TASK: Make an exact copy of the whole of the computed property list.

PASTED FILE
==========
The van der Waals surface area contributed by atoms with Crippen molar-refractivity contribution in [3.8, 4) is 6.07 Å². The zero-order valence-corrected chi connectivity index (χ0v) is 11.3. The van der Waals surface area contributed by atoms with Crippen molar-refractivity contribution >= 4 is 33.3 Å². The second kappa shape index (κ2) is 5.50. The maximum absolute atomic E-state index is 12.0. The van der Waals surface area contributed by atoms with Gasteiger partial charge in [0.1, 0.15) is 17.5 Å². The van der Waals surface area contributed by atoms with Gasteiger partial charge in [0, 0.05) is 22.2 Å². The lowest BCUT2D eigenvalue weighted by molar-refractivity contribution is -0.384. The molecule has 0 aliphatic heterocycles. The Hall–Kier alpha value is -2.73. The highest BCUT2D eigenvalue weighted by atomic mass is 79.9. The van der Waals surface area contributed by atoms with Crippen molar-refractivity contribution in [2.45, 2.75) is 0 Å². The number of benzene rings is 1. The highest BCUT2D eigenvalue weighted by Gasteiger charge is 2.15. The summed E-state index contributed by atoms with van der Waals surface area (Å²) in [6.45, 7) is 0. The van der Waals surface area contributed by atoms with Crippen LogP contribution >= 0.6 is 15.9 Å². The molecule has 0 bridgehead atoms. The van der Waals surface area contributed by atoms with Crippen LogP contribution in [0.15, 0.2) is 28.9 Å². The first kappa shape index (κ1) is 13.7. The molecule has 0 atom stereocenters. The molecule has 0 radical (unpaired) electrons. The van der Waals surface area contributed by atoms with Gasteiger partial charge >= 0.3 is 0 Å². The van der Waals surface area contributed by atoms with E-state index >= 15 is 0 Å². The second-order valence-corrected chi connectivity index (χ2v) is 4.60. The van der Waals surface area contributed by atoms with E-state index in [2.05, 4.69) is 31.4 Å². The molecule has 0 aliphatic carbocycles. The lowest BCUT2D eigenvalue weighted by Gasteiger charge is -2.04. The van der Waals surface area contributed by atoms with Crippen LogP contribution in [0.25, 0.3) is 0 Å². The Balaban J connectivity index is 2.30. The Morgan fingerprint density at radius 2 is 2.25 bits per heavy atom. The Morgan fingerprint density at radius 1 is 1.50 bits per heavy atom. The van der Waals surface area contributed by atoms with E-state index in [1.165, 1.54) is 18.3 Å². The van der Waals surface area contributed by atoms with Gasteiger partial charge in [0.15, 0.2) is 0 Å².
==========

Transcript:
The van der Waals surface area contributed by atoms with Crippen molar-refractivity contribution in [3.8, 4) is 6.07 Å². The zero-order valence-corrected chi connectivity index (χ0v) is 11.3. The van der Waals surface area contributed by atoms with Crippen molar-refractivity contribution >= 4 is 33.3 Å². The second kappa shape index (κ2) is 5.50. The maximum absolute atomic E-state index is 12.0. The van der Waals surface area contributed by atoms with Gasteiger partial charge in [0.1, 0.15) is 17.5 Å². The van der Waals surface area contributed by atoms with Gasteiger partial charge in [0, 0.05) is 22.2 Å². The lowest BCUT2D eigenvalue weighted by molar-refractivity contribution is -0.384. The molecule has 0 aliphatic heterocycles. The Hall–Kier alpha value is -2.73. The highest BCUT2D eigenvalue weighted by atomic mass is 79.9. The van der Waals surface area contributed by atoms with Crippen molar-refractivity contribution in [2.45, 2.75) is 0 Å². The number of benzene rings is 1. The highest BCUT2D eigenvalue weighted by Gasteiger charge is 2.15. The summed E-state index contributed by atoms with van der Waals surface area (Å²) in [6.45, 7) is 0. The van der Waals surface area contributed by atoms with Crippen LogP contribution >= 0.6 is 15.9 Å². The molecule has 0 bridgehead atoms. The van der Waals surface area contributed by atoms with Crippen LogP contribution in [0.15, 0.2) is 28.9 Å². The first kappa shape index (κ1) is 13.7. The molecule has 0 atom stereocenters. The molecule has 0 radical (unpaired) electrons. The van der Waals surface area contributed by atoms with Gasteiger partial charge >= 0.3 is 0 Å². The van der Waals surface area contributed by atoms with E-state index >= 15 is 0 Å². The second-order valence-corrected chi connectivity index (χ2v) is 4.60. The van der Waals surface area contributed by atoms with E-state index in [2.05, 4.69) is 31.4 Å². The molecule has 0 aliphatic carbocycles. The lowest BCUT2D eigenvalue weighted by Gasteiger charge is -2.04. The van der Waals surface area contributed by atoms with Crippen LogP contribution in [0.25, 0.3) is 0 Å². The Balaban J connectivity index is 2.30. The Morgan fingerprint density at radius 2 is 2.25 bits per heavy atom. The Morgan fingerprint density at radius 1 is 1.50 bits per heavy atom. The van der Waals surface area contributed by atoms with E-state index in [1.165, 1.54) is 18.3 Å². The van der Waals surface area contributed by atoms with Gasteiger partial charge in [0.15, 0.2) is 0 Å².